Even typical structural plants like Buxus have turned a horrible straw colour from the cold. Hard frosts have killed many plants; wild temperature swings have caused others to behave like it is spring (only to be wrecked by subsequent frost) and then heavy snow that turned to ice snapped shrubs and trees, so ANYTHING that is looking fresh and green at the moment is exciting to me!

Of the evergreen things in the garden not frost-bitten or snapped, it is hardly surprising that this post is about conifers and grass-like plants.


In one corner of the garden there were already a couple of conifers: Cupressus sempirvirens ‘Swanes Golden’ and Chamæcyparis obtusa ‘Nana’.

Both of these were about 40 years old. All of the conifers that I inherited with the house have shades of yellow. Wanting to introduce blue tones, I found a couple of dwarf species that can fill the spaces:

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Juniper and Chamæcyparis

The conifer on the left is Juniperis chinensis ‘Pyramidalis’ and is the taller of the two, topping out at 1.8m (6’0″). It is normally a silvery-blue, but in winter adds a bit of purple to its coat.

The conifer on the right is Chamæcyparis lawsoniana ‘Elwoods Gold’. It should reach 1.5m (4’9″). This Chamæcyparis is interesting in that it is flushed with gold on the sunny side and this will help tie these different colours together.

The fence behind it will ultimately be removed as it isn’t on the property line (I am waiting for a hedge to grow before tackling that job).

Over on the newly constructed terrace, I have added another dwarf conifer: Chamæcyparis pisifera ‘Boulevard’.

This should reach 1.2m – 1.5m (3’9″ – 4’9″). Unlike many conifers, it’s a really tactile plant, with soft, touchable needles. It is placed near the steps that cut through the terrace will make quite a feature in time.

Again, with the cold of winter, it goes slightly purple (much like us if we stay out too long)!:

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Chamæcyparis pisifera ‘Boulevard’


Grasses are also very, very on trend in the design world, and, being able to bend, they don’t snap in wind or snow.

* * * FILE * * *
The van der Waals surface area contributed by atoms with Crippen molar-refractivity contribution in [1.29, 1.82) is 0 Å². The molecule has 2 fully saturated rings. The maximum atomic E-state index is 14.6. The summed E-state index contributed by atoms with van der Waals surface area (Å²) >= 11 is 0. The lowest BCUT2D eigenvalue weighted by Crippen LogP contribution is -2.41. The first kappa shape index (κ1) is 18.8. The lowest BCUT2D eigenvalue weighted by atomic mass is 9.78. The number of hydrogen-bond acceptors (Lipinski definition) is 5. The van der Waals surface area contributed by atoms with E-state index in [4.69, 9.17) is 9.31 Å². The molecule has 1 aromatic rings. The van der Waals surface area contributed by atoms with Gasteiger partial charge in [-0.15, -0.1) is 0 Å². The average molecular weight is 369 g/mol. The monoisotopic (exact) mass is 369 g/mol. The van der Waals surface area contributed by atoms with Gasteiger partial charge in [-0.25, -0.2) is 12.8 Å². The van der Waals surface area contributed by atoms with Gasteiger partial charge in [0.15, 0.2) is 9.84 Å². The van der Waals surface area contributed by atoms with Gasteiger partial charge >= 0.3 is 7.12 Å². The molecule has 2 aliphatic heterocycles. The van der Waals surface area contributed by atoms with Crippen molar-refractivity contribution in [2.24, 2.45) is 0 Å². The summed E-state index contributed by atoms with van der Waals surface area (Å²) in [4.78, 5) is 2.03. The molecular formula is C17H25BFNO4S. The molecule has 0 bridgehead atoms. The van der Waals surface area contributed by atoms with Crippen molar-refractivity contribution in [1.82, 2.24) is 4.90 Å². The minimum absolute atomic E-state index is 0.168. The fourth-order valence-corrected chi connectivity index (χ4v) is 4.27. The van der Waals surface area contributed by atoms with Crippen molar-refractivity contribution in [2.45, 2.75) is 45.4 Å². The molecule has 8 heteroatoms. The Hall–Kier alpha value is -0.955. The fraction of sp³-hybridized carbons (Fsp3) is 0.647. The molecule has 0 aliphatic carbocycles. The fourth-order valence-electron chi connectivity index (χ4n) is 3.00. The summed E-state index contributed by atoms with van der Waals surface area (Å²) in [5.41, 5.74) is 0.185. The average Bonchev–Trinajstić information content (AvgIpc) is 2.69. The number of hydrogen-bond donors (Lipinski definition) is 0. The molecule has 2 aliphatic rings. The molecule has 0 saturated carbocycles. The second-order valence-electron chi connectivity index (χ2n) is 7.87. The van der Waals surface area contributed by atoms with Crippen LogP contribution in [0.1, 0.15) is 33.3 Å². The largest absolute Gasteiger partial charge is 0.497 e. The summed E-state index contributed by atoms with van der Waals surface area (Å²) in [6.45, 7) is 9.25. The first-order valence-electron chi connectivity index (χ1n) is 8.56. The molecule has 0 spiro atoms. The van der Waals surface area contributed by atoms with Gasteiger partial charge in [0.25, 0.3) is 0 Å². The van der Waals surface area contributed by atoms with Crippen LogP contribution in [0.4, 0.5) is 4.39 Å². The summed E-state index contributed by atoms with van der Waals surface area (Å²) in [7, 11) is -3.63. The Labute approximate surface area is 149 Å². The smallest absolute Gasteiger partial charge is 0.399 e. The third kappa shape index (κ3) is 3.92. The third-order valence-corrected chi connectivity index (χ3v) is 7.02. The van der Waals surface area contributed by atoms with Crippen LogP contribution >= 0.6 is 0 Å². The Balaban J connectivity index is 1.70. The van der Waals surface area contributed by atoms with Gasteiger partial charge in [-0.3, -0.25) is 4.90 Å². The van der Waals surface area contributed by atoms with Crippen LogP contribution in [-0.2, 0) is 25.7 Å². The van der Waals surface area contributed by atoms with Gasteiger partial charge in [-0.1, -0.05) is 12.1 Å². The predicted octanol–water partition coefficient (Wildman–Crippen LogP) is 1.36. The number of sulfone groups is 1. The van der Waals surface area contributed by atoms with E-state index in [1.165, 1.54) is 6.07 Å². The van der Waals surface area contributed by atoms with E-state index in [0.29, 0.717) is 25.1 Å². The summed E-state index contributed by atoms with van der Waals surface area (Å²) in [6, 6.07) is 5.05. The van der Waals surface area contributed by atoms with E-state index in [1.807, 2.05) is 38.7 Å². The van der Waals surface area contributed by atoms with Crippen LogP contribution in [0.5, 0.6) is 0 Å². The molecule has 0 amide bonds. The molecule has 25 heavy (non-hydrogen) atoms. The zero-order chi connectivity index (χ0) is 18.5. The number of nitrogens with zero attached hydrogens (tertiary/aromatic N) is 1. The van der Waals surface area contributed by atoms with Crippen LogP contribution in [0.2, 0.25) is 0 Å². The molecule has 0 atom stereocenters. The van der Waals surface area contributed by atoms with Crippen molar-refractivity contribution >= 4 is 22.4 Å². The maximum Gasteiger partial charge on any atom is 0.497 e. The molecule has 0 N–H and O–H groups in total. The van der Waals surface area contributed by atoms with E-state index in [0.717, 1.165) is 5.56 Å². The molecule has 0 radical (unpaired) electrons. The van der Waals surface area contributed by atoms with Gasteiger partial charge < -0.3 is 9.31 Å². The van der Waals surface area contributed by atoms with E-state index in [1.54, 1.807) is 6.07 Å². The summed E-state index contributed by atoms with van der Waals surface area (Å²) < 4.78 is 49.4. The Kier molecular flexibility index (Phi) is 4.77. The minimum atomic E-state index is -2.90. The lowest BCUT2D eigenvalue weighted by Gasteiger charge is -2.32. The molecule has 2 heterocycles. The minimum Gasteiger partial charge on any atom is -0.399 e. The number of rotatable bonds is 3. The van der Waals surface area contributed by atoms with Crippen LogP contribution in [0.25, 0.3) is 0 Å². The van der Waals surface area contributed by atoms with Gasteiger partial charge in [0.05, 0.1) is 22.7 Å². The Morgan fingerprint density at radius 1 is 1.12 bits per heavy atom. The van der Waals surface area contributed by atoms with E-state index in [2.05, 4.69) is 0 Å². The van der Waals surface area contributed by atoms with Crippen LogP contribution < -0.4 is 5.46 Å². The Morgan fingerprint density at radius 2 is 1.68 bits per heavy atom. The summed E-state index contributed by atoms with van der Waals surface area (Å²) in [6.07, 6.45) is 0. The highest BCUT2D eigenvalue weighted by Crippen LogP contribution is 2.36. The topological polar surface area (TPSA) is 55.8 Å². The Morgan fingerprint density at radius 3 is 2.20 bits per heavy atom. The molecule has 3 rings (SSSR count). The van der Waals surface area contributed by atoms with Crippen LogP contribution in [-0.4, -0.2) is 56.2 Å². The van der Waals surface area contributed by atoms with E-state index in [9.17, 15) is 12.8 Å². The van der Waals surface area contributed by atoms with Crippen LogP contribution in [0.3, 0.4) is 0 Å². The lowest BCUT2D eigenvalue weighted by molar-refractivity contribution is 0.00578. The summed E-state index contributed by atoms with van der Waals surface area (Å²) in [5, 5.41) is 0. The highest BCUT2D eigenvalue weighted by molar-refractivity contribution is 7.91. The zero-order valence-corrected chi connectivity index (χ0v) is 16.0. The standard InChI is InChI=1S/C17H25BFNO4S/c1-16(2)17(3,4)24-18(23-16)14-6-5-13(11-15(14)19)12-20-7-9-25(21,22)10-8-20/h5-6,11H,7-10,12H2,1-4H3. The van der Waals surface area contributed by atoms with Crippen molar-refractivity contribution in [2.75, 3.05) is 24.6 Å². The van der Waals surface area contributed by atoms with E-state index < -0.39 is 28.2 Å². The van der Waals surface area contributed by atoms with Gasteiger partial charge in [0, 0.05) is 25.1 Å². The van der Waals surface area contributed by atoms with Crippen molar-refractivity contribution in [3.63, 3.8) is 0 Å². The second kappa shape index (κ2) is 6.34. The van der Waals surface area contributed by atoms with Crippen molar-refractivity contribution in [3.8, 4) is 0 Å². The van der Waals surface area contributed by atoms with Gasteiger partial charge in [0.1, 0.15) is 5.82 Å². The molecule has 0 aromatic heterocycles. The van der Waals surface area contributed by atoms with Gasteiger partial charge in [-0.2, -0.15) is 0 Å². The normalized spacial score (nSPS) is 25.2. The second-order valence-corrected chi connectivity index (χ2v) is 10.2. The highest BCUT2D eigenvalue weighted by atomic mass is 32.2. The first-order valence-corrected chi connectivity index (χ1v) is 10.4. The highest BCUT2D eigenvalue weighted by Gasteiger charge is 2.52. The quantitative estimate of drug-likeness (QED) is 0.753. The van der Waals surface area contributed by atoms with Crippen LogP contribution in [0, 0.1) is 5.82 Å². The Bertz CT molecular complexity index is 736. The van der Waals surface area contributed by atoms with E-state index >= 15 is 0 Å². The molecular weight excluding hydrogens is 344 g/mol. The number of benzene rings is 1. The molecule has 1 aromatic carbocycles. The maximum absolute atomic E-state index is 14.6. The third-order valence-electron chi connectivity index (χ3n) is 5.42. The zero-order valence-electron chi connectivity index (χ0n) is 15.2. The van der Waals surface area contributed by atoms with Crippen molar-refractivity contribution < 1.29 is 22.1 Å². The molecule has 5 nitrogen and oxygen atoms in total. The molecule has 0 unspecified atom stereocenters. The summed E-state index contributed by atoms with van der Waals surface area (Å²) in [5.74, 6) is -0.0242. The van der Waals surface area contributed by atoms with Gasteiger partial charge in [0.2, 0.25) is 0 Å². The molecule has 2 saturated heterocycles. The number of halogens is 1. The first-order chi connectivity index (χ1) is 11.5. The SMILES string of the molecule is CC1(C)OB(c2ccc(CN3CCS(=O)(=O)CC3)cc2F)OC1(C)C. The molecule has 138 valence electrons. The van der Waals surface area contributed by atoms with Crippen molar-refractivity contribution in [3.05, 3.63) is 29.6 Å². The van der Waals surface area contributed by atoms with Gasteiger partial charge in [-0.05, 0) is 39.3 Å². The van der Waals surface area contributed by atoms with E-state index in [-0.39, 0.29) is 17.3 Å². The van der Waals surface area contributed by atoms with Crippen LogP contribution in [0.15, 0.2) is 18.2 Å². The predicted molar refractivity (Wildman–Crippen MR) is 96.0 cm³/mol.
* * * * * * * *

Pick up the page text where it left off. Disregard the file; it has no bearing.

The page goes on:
However, the Blue Mountains is a world heritage area and grasses with their trillions of wind-dispersed seeds can quickly become unwanted weeds in this delicate eco-system. Therefore, I have had to be a little more creative in getting the effect of grasses with species that have been around for some time and have not proven weedy here.

Sisyrinchium bellum is one such strappy plant and has the added benefit of spot-flowering for much of the year. It has breezed through the winter so far:

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Sisyrinchium bellum

Another plant that has taken all of the snow and ice in its stride while still providing good form is the Autumn Crocus, Zephyranthes candida:

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Zephyranthes candida

These are lining both sides of the steps down the garden and in time I will be able to divide these for a really bold effect, similar to Mondo Grass, but with pretty late summer/early autumn flowers.

There are also plenty of Australian Native grasses which are hardy. Here is a variegated Liriope, Liriope muscari ‘Alba Varieagata’:

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Liriope muscari ‘Alba Variegata’

There is a pair flanking the bench: these will get to about 30cm (8″) or so and in summer are covered with little clusters of white flowers which then turn into shiny blue berries.

Other grass like plants unscathed are the Dutch Iris: before they flower they have the most wonderful metallic sheen – seen here with a clump of freesias:

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Dutch Iris

BUT, probably the most surprising of all is the Cymbidium Orchid. This is in a well-rotted, bark-filled pot buried in the ground (Cymbidiums don’t grow in soil as a general rule) and it is completely unscathed by the bitter weather.

A friend gave me this division from her Katoomba garden, where she has grown them outside for the past 15 years….these are one of the plants that are much hardier than most give credit for:

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Cymbidium Orchid

Happy Gardening, and Happy GBFD, hosted by Christina at My Hesperides Garden: do check out what other gardeners around the world are showcasing in their foliage gardens!